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From The Founder: What Broadway theaters give you the best shot at recoupment?

Written by Ken Davenport 

When I can’t sleep, I count things.  

You’ve heard the old adage about real estate, right?  Location, Location, Location.

Certainly, that holds true for theater as well, right?  As I’ve taught in Broadway Investing Seminars, a theater on 45th St. has got a lot more value than a theater east of 7th Avenue (it’s all about the foot traffic).  But could it mean the difference between recouping and not?

Lots of things go into whether or not a show succeeds financially, but for this blog, I decided to look at the recoupment rates of Broadway theaters.  Specifically, I decided to look at all the shows in every Broadway house since “the year 2000”, and calculate the percentage of those shows that recouped . . . just for fun.  (I wanted to go back further, but the data gets a little spotty back then.)

A few notes and disclaimers:

  • I didn’t analyze the non-profit theaters, because, well, who the heck knows how those shows do.
  • I also didn’t count non-profit productions that played commercial houses or special engagements (e.g. touring David Copperfield), or solo shows (including my own Will Ferrell’s You’re Welcome America, which did recoup).  I also eliminated some transfers and other productions that may have recouped elsewhere first or shows that just opened this season and it’s too early to tell.
  • To determine if a show recouped or not, I used a combination of press releases (since most Producers scream it from the hills when their show recoups), some insider information, and my good ol’ gut.  I think I’m pretty dang close, but because there is no public record of this stuff, (but there should be – read this blog), there is a margin of error of +/- 1 show.  (And if anyone out there knows that I’m wrong – please correct me.)
  • I also eliminated any theaters that have only had 1 show in the theater the entire 20 year period (or close to it). i.e, The Majestic and its masked man.
  • The twenty-year span of time is give-or-take a few months, depending on when a production began its run.

Remember:

  • This calculation is only based on the number of commercial productions that have played these houses since 2000.

So with all that in mind, here we go:

Broadway Theater # of Shows # Recouped Recoupment %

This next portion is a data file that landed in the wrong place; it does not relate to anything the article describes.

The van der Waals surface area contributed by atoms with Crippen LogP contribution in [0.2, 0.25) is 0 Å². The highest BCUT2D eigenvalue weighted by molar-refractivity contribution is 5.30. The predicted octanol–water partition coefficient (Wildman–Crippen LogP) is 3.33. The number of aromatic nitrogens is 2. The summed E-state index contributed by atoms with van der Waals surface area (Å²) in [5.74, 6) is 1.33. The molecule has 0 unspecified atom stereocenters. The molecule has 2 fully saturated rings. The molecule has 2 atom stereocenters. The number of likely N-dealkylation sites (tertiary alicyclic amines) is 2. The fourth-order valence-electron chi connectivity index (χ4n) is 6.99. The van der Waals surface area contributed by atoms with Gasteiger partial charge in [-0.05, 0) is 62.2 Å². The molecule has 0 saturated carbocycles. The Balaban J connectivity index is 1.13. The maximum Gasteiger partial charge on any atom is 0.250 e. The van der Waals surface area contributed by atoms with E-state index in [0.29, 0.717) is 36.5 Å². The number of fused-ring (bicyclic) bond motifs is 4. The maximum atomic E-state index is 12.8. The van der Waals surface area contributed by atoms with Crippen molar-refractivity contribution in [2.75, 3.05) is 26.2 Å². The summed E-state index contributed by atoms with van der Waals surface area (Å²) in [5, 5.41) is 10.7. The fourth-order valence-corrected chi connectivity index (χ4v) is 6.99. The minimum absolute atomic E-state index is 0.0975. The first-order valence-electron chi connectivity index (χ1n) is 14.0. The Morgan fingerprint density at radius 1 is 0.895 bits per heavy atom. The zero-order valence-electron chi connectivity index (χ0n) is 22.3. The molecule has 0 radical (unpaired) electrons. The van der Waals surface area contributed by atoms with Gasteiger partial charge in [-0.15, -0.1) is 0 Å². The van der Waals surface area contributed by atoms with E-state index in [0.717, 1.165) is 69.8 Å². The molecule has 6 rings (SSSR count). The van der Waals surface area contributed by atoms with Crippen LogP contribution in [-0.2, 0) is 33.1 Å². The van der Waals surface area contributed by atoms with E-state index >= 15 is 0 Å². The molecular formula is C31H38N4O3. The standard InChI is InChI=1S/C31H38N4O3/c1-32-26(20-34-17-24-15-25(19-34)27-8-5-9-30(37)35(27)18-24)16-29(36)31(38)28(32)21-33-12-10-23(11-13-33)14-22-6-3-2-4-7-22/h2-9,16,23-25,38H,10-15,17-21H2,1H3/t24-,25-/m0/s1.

Al Hirschfeld Theatre 12 3 25%
Ambassador Theatre n/a n/a n/a
August Wilson Theatre 10 2 20%
Belasco Theatre 22 5 22.70%
Bernard B. Jacobs Theatre 23 11 47.80%
Booth Theatre 21 5 23.80%
Broadhurst Theatre 21 6 28.57%
Broadway Theatre 14 2 14.28%
Brooks Atkinson Theatre 24 4 16.66%
Circle in the Square Theatre 19 4 21.05%
Cort Theatre 29 2 6.89%
Ethel Barrymore Theatre 24 6 25%
Eugene O’Neill Theatre 11 5 45.45%
Gerald Schoenfeld Theatre 25 9 36%
George Gershwin Theatre 2 1 50%
Helen Hayes Theatre 17 3 17.64%
Imperial Theatre 12 7 58.33%
John Golden Theatre 22 6 27.27%
Longacre Theatre 20 3 15%
Lunt-Fontanne Theatre 9 1 11.11%
Lyceum Theatre 24 2 8.83%
Lyric Theatre (formerly Foxwoods) 10 1 10%
Majestic Theatre n/a n/a n/a
Marquis Theatre 15 3 20%
Minskoff Theatre 4 1 25%
Music Box Theatre 20 5 25%
Nederlander Theatre 10 2 20%
Neil Simon Theatre 10 3 33.33%
New Amsterdam Theatre 3 3 100.00%
Palace Theatre 11 4 36.36%
Richard Rodgers Theatre 14 4 28.57%
Samuel J. Friedman Theatre n/a n/a n/a
Shubert Theatre 8 6 75%
Stephen Sondheim Theatre 6 2 33.33%
St. James Theatre 16 2 12.50%
Studio 54 29 2 6.90%
Vivian Beaumont Theatre n/a n/a n/a
Walter Kerr Theatre 20 6 30%
Winter Garden Theatre 6 2 33.33%

Now what does all this mean?  And what did I learn from all the clicking I did on IBDB and searching the web for recoupment records?

The location of your theater will always matter . . . BUT, it doesn’t even come close to mattering as much as the content inside that theater.  No one thought anyone would travel below 42nd St to see a show, and then Rent happened.  Everyone thinks (including me, as evident by the prologue to this blog) that traveling East of 7th is like traveling across the river Styx . . . but you put the right play with the right star in that jewel box known as The Cort and you got yourself a hit.

So take these stats with a grain of salt (although do pay special attention to the theaters that don’t have much turnover . . . like The Winter Garden) and remember, statistics can and should serve as a rudder when guiding an artistic enterprise . . . but the content steers the ship.


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